Britain’s biggest electronics firm has launched a new way for students to gain experience with the technology set to dominate the next decade.
The new kit from ARM – the company behind most of the world’s smartphone and tablet processors – lets students develop their own wireless devices for controlling things like miniature robots, wearable technology and even creating “smart” toasters.
The company hopes this will encourage students to join firms like ARM or start-up their own electronics or software businesses, by giving them experience with the “Internet of Things” (the idea that everyday objects from cars to fridges will increasingly be equipped with wireless chips to improve their performance).
The spread of these internet-enabled “smart” devices means the engineers of tomorrow will need greater expertise in wireless communication and sensor technology, which will play a much greater role in all industries from aerospace to medicine, as well as in products from electronics firms like ARM.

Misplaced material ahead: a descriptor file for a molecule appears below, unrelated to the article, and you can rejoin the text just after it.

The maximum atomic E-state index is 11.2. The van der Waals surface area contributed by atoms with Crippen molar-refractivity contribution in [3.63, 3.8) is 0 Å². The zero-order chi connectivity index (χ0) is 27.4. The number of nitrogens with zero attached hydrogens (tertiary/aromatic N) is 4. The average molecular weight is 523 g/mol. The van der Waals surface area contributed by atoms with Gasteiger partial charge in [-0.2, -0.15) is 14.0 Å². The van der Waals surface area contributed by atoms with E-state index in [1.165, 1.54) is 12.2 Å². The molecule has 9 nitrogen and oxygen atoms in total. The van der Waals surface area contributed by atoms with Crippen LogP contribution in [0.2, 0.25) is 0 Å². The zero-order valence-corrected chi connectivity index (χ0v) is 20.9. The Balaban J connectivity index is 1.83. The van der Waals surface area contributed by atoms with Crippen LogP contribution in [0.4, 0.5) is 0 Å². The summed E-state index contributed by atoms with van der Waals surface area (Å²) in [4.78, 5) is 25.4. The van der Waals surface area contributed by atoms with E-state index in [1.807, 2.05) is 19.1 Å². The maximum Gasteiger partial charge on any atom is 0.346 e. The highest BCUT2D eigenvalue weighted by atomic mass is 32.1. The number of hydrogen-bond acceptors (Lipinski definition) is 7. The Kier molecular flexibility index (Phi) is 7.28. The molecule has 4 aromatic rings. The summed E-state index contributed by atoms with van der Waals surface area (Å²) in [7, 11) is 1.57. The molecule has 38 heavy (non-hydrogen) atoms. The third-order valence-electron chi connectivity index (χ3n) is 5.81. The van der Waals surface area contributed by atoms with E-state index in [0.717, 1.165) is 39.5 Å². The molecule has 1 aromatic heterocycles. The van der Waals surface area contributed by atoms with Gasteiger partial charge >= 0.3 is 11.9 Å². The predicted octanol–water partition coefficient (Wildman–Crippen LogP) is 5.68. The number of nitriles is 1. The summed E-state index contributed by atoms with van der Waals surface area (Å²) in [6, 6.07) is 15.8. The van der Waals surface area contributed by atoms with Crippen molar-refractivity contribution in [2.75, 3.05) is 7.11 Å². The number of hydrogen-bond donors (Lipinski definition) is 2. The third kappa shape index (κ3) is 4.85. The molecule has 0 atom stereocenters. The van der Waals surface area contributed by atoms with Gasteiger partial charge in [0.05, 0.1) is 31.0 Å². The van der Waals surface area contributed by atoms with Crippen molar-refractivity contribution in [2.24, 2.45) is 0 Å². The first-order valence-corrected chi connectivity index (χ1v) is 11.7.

‘By 2020 there will be 50 billion internet-connected devices, which will dwarf the mobile and PC industries put together,’ said ARM’s chief technology officer, Mike Muller, at the kit’s launch at University College London (UCL).
‘Until you actually make it, you don’t know what are some of the challenges are of building this kind of device, and it goes back and changes how you architect the software.’
He told The Student Engineer that gaining experience with this kind of technology would help students wanting to work for ARM and similar companies.
‘When we look at the graduate engineers we hire,’ he said, ‘those people need a whole range of skills … but if they’ve got some experience programming and using ARM that helps.
‘We like our engineers to have some mix of disciplines, so they might do transistors but understand a little bit about how a computer fits together and why that bit matters.’
UCL will be the first university to give the kit to all its electrical/electronic students, who will then be able to develop Internet of Things projects in their own time.
It will also be used to teach a module part of its electronics and telecommunications master’s courses, which are designed to equip engineers with the knowledge to apply the latest technology to different industries.
However, ARM is hoping other universities will also take up the kit. For those non-UCL students how are interested, Muller had the following advices: ‘Get in touch with us and we may be able to encourage your university to sign up and make it easier.’